Transportation officials present traffic plan for I-70
Ryan Summerlin August 6, 2013
EAGLE — Traffic congestion on Interstate 70 is only getting worse and the Colorado Department of Transportation doesn’t have near enough money to tackle the problem.
Parsons Corp., a major international engineering and construction firm, does have that kind of money. The firm gave the Department of Transportation an unsolicited proposal for improving the I-70 corridor in 2011. That got the ball rolling on a public-private partnership and things are starting to get serious.
On Tuesday, Parsons program director Ralph Trapani and Department of Transportation I-70 Mountain Corridor manager Jim Bemelen met with Eagle County commissioners about the big ideas that are already in the planning stages in anticipation of a 2021 completion date.
“This is a very, very aggressive schedule,” Bemelen said. “It’s unlikely, but the project could be completed by 2021.”
The Parsons Corp. proposal is a three-phase project that would add tolled express lanes and a bus rapid transit system along I-70. The express lanes would be reversible to accommodate peak traffic flows.
The proposal is a three-phase project that would add tolled express lanes and a bus rapid transit system along I-70. The express lanes would be reversible to accommodate peak traffic flows to and from the mountains. The project would also straighten some curves on the interstate and resurface the existing lanes. Tunnel bores would have to be added at places such as the Eisenhower Tunnel, and parts of the new lanes would be suspended like the current highway is through Glenwood Canyon.
“We are very concerned about minimizing the footprint as much as possible,” said Trapani, who spent the bulk of his career working for the Department of Transportation. “There are only two locations where the express lanes would be built outside of the median.”
The Department of Transportation recently completed a feasibility study for an advanced guideway system (think high-tech trains capable of fast speeds). Less than a year ago, proposals were being considered and plans outlined hopes for a similar timeline of completion around 2025.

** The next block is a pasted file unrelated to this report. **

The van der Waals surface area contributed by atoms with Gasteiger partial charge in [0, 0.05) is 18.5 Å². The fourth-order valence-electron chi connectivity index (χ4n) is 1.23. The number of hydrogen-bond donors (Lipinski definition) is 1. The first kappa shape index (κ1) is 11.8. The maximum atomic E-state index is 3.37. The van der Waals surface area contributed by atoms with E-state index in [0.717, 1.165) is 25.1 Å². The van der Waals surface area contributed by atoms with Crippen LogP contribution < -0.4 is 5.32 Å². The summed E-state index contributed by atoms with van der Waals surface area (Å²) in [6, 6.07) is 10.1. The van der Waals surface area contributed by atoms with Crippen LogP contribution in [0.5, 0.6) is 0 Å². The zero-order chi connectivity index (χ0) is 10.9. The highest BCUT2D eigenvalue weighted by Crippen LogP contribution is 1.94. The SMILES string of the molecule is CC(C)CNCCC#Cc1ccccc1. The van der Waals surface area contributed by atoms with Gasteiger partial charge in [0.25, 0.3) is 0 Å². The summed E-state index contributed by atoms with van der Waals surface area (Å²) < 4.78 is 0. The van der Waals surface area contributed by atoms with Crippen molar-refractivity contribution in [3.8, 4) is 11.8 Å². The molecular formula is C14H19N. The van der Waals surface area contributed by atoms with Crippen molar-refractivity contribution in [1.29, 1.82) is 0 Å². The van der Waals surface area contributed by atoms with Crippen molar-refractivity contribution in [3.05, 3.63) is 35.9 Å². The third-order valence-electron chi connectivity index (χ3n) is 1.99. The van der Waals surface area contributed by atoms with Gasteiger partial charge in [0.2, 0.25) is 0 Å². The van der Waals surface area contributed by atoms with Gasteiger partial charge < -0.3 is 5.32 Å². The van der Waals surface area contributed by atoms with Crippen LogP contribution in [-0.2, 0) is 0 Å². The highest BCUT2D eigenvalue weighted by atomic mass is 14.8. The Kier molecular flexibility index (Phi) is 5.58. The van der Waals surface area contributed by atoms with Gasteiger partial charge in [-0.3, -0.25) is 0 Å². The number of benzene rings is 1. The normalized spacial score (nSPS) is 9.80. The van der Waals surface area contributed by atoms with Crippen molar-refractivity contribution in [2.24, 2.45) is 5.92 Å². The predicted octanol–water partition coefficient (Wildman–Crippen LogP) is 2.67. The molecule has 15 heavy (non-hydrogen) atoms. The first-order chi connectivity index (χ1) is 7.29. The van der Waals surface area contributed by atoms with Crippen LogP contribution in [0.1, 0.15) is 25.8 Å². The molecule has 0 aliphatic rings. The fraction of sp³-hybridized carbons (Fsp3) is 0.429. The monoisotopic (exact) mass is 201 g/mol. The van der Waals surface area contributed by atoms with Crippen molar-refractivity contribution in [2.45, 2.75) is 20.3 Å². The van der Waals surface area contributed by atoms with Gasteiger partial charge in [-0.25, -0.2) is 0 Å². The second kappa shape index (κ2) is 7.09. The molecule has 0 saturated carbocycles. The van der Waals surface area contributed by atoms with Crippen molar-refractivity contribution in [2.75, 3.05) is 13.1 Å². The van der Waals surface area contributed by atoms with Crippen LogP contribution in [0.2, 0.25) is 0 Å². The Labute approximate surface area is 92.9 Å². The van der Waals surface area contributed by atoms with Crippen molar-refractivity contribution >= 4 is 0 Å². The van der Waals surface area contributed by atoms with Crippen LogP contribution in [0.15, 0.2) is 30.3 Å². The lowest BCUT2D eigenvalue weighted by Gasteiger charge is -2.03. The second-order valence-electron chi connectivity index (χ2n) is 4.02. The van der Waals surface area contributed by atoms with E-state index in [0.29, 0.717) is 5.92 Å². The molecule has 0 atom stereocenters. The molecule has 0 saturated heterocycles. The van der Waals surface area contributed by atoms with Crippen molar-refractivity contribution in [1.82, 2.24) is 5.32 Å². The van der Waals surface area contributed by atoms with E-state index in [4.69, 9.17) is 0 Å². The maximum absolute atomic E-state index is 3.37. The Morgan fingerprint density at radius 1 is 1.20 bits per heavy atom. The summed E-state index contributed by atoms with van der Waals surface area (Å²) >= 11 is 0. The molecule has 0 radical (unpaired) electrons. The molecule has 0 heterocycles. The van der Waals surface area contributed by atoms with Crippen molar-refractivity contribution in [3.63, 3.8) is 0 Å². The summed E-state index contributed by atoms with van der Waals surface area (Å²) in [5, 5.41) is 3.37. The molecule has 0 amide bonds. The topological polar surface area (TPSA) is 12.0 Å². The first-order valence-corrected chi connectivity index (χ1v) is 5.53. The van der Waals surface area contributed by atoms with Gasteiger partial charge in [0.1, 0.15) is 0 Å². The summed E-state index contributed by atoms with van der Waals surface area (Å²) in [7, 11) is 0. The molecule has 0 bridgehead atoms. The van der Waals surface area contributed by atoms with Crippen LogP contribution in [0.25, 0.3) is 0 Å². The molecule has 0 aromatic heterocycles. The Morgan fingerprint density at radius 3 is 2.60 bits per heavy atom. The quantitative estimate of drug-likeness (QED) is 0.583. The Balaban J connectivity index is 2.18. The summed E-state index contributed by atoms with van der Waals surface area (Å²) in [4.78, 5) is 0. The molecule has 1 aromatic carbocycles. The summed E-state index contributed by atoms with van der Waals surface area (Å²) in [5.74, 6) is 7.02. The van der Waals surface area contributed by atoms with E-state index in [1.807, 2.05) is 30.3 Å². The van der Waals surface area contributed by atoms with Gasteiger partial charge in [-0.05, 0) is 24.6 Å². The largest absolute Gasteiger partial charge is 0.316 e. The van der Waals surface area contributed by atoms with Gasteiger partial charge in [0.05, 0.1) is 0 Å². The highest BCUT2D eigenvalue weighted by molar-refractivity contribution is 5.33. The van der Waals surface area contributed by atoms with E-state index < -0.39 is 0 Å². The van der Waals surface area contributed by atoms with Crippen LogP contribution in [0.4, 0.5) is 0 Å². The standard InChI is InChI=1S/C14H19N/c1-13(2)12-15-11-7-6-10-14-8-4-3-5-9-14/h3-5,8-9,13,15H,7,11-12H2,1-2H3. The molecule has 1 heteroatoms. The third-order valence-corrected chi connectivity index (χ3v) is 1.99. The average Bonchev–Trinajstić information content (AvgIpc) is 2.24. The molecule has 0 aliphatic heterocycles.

“The feasibility study determined that’s not going to happen at this time,” Bemelen said. “An AGS can’t pay for itself is the dilemma we’re finding.”
Trapani said the Parsons project will lay the groundwork for a future advanced guideway system.
“With the express lanes, there would already be a platform in place where the AGS could be installed,” he said. “Also, the BRT system will help you gauge ridership. Having an established ridership in place is good to have before you build something like an AGS, instead of starting with no ridership.”
Paying for itself
With the partnership between the Department of Transportation and Parsons, both entities are taking an equal financial risk and CDOT has the opportunity to back out if things fall apart, Trapani said. That gives Parsons a deep incentive to make sure the project is successful.
“We’ve actually been working on this since 2007,” Trapani said of the corporation’s early studies.
Parsons developed a sketch-level financial model in 2010 that “proved to be very promising” and then submitted an unsolicited co-development proposal to the Department of Transportation in 2011 on the same day CDOT published rules for submitting unsolicited proposals.
The total estimated cost of the project is estimated around $3.5 billion. The 50-year gross toll revenues are projected to be $8.6 billion with a surplus cash flow of $502 million after costs and debt service are accounted.
Trapani said those numbers were calculated very conservatively.
“It’s unique to have a project like this have a cash surplus,” he said.
Trapani said when the interstate was built through Glenwood Canyon in the 1980s and ‘90s, federal funds paid for 92 percent of it.
“Those days are gone and now we have to come up with ways for projects to pay for themselves,” he said.
He said tolls for the I-70 express lanes would be dynamically priced, meaning tolls would be more expensive during peak demand.
“With max pricing, a trip from Denver would cost about $26,” Trapani said. “How much is your time worth — do you sit in gridlock traffic or pay, knowing you can maintain 60 mph to your destination?”
Congestion on the free I-70 lanes will be slightly relieved by people using the toll lanes as well, Trapani added.
“Not much, though,” he said. “Those will continue to get worse for traffic.”
Commissioner Sara Fisher said the project sounds like a great idea but wondered if it considers the impact it would have on ski destinations like Vail.
“It will bring more people here but where are we going to put them?” she said. “We’ve already reached parking capacity in Vail.”
Trapani said the toll and the BRT system would naturally encourage car-pooling and bus ridership.
“People won’t want to pay for two cars,” he said. “There are some ideas to resolve some of your concerns.”
Right now, the Department of Transportation is waiting on more studies. Assuming that all goes well, design and construction is slated to start at the end of 2016.
Meanwhile, traffic keeps getting thicker on I-70, Bemelen said.
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